Diabetes is the third-leading cause of death in the U.S. after heart disease and cancer, according to findings published in PLOS ONE, Jan. 25. But while the condition can wreak havoc if it goes untreated, it is manageable if blood sugar is adequately controlled. “Medications can help with this,” says
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Q: I have had type 2 diabetes for more than 20 years. Should I eat whole-grain foods? I know they are touted for their health benefits, but they are high in carbohydrates, and years ago, I was told to limit my carbohydrate intake.
A: Carbohydrates, which were once considered by many
Type 1 diabetes is currently not preventable, though research focused on what causes it may one day lead to preventative measures. For type 2 and gestational diabetes, however, many of the treatment options involving lifestyle changes can help delay or even prevent diabetes. Here, we offer four lifestyle tips on
Over the past several years, many promising new treatments for Alzheimer’s disease have emerged from research laboratories and raised hope initially, only to be found lacking when subjected to more rigorous study. But trial and error is the nature of medical advancement. Through this process, researchers believe they are getting
People who haven’t encountered it may wonder, “What is diabetes?” Also known as diabetes mellitus, diabetes is the name of a group of diseases in which the body is unable to properly utilize blood sugar (glucose) for energy.
There are three primary forms—diabetes type 1, diabetes type 2, and gestational
For the first time, the Dietary Guidelines for Americans 2015-2020 have provided a specific target number for added sugar: A maximum of 10 percent of your daily calories.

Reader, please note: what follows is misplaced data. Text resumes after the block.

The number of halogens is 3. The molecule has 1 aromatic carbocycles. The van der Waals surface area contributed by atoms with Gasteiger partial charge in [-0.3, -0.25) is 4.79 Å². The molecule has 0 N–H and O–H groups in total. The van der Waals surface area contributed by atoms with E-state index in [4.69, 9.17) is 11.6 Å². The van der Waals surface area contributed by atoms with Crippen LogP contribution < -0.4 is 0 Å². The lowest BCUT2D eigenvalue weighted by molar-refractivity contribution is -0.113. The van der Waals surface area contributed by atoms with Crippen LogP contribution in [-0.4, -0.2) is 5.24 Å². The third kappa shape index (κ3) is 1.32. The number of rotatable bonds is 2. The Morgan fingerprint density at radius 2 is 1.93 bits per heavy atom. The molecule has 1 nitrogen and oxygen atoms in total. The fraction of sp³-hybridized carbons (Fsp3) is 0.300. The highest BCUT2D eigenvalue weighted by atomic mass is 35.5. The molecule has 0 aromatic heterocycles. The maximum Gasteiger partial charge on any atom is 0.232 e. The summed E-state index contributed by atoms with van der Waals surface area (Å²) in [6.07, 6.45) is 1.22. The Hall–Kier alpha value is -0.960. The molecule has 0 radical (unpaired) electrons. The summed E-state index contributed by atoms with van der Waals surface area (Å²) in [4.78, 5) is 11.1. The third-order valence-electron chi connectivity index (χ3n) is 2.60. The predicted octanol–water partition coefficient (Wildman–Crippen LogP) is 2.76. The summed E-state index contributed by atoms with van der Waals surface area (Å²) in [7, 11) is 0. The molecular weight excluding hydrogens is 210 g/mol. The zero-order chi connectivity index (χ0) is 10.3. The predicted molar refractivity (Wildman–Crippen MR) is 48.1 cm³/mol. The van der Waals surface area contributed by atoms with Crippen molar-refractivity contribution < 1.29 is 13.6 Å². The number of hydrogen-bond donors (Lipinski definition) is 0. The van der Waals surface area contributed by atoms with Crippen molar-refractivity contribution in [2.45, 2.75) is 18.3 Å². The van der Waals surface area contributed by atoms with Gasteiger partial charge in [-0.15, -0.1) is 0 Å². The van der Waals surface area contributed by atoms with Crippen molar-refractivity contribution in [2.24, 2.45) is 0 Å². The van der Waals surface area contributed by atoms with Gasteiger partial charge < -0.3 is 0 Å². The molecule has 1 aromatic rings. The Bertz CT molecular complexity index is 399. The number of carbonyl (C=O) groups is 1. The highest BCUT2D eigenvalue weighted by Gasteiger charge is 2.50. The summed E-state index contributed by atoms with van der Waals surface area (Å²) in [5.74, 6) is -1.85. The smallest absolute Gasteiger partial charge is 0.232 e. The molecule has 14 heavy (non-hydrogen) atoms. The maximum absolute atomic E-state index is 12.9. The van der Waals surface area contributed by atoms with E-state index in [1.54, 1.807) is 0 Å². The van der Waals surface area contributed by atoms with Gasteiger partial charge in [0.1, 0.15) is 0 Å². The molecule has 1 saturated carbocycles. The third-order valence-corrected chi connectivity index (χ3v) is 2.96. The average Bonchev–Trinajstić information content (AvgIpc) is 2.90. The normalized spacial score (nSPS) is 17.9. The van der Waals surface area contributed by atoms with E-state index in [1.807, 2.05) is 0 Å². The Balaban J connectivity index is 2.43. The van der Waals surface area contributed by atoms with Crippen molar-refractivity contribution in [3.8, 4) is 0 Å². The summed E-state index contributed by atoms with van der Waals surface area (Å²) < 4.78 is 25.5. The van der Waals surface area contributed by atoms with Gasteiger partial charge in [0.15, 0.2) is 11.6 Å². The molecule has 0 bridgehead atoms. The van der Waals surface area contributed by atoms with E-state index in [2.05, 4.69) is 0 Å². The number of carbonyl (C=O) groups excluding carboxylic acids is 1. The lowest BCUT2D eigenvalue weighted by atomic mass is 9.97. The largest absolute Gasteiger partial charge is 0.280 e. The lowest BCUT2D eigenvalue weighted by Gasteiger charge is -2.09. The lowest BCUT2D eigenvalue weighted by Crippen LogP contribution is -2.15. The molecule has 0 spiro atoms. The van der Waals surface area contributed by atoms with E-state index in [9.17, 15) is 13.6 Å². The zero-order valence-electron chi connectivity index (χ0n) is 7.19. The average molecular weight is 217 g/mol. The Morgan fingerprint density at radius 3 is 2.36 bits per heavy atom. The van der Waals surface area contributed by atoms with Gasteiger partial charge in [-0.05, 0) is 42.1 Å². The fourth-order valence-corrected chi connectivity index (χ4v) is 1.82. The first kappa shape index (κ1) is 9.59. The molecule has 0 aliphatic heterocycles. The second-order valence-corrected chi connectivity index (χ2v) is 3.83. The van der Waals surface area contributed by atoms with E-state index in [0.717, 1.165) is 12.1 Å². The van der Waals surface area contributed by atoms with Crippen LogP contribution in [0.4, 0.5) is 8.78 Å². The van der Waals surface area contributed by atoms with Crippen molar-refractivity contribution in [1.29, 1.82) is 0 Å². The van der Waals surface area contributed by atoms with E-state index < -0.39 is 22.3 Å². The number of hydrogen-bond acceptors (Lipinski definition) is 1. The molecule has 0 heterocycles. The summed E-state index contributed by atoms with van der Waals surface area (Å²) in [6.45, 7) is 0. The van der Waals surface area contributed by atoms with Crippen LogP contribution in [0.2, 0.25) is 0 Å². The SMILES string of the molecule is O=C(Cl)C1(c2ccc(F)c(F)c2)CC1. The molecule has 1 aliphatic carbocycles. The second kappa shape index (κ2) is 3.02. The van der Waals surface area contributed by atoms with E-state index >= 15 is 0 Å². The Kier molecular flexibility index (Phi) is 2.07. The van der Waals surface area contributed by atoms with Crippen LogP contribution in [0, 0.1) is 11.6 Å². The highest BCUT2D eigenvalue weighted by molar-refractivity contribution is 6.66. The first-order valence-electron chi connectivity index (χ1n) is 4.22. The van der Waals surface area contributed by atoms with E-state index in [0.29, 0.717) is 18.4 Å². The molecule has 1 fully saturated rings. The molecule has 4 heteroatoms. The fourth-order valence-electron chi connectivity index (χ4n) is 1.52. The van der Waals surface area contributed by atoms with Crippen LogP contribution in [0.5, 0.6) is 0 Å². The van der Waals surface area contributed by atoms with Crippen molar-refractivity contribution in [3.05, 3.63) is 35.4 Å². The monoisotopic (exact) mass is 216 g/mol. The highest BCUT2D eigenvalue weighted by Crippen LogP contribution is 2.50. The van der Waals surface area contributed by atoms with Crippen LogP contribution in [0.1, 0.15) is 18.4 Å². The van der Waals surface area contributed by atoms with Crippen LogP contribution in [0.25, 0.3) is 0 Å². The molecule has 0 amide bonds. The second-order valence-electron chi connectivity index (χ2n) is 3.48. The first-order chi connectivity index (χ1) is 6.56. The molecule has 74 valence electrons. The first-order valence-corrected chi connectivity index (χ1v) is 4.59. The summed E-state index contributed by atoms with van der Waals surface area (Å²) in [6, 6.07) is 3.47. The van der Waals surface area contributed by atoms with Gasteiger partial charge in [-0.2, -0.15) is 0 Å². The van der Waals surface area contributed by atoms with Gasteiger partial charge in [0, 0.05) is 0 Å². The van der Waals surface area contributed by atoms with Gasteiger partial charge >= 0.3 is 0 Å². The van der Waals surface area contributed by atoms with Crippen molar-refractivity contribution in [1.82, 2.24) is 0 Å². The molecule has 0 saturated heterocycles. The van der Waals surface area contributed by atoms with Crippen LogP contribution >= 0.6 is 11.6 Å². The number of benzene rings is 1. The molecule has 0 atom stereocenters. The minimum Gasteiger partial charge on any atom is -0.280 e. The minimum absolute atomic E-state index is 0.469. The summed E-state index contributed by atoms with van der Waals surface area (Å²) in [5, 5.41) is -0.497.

When diabetes cannot be well-controlled with medication and changes in diet and exercise, your doctor may evaluate you as a candidate for possible surgical options or guide you toward a clinical research trial.
Transplantation: There are two main types of transplantation performed in diabetics, pancreatic transplantation, and islet cell transplantation. Both
The days in which the only treatment for type 2 diabetes was insulin injections are long past. Now, new classes of FDA-approved drugs and new drug combinations allow physicians to individualize treatment based on the specific needs of the 29 million Americans who have the condition, half of whom are
The call from health experts to cut back on added sugar is getting louder: the 2015 Dietary Guidelines Advisory Committee (DGAC) has recommended that Americans get a maximum of only 10 percent of their daily calories from added sugar.
“Excessive consumption of added sugar has been linked to obesity and chronic